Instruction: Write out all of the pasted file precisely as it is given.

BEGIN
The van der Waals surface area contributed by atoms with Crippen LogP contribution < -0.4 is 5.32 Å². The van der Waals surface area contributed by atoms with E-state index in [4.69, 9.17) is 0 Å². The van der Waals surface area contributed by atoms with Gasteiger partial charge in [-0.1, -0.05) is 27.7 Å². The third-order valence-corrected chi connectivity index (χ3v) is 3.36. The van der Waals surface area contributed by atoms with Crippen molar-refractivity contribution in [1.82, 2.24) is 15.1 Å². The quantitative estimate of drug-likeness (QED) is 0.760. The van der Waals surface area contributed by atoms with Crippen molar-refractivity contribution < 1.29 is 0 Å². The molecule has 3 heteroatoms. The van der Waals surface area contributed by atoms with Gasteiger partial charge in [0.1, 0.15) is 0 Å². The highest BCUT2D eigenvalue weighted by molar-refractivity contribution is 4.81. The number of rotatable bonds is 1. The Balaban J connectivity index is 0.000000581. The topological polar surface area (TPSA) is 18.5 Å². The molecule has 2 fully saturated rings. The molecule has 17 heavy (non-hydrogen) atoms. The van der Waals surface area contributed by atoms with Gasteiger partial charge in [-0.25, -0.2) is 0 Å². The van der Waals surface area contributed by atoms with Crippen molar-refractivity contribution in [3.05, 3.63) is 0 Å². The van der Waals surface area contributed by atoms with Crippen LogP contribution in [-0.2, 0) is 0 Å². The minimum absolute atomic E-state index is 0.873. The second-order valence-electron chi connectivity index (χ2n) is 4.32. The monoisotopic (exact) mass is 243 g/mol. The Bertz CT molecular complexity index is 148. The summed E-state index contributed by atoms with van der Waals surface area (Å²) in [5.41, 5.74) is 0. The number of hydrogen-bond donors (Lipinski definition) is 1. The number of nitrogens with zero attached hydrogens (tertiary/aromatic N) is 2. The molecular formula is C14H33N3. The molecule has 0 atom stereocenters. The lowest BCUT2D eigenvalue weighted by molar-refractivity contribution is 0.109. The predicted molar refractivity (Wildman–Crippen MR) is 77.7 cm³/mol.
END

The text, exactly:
The van der Waals surface area contributed by atoms with Crippen LogP contribution < -0.4 is 5.32 Å². The van der Waals surface area contributed by atoms with E-state index in [4.69, 9.17) is 0 Å². The van der Waals surface area contributed by atoms with Gasteiger partial charge in [-0.1, -0.05) is 27.7 Å². The third-order valence-corrected chi connectivity index (χ3v) is 3.36. The van der Waals surface area contributed by atoms with Crippen molar-refractivity contribution in [1.82, 2.24) is 15.1 Å². The quantitative estimate of drug-likeness (QED) is 0.760. The van der Waals surface area contributed by atoms with Crippen molar-refractivity contribution < 1.29 is 0 Å². The molecule has 3 heteroatoms. The van der Waals surface area contributed by atoms with Gasteiger partial charge in [0.1, 0.15) is 0 Å². The highest BCUT2D eigenvalue weighted by molar-refractivity contribution is 4.81. The number of rotatable bonds is 1. The Balaban J connectivity index is 0.000000581. The topological polar surface area (TPSA) is 18.5 Å². The molecule has 2 fully saturated rings. The molecule has 17 heavy (non-hydrogen) atoms. The van der Waals surface area contributed by atoms with Gasteiger partial charge in [-0.25, -0.2) is 0 Å². The van der Waals surface area contributed by atoms with Crippen molar-refractivity contribution in [3.05, 3.63) is 0 Å². The van der Waals surface area contributed by atoms with Crippen LogP contribution in [-0.2, 0) is 0 Å². The minimum absolute atomic E-state index is 0.873. The second-order valence-electron chi connectivity index (χ2n) is 4.32. The monoisotopic (exact) mass is 243 g/mol. The Bertz CT molecular complexity index is 148. The summed E-state index contributed by atoms with van der Waals surface area (Å²) in [5.41, 5.74) is 0. The number of hydrogen-bond donors (Lipinski definition) is 1. The number of nitrogens with zero attached hydrogens (tertiary/aromatic N) is 2. The molecular formula is C14H33N3. The molecule has 0 atom stereocenters. The lowest BCUT2D eigenvalue weighted by molar-refractivity contribution is 0.109. The predicted molar refractivity (Wildman–Crippen MR) is 77.7 cm³/mol.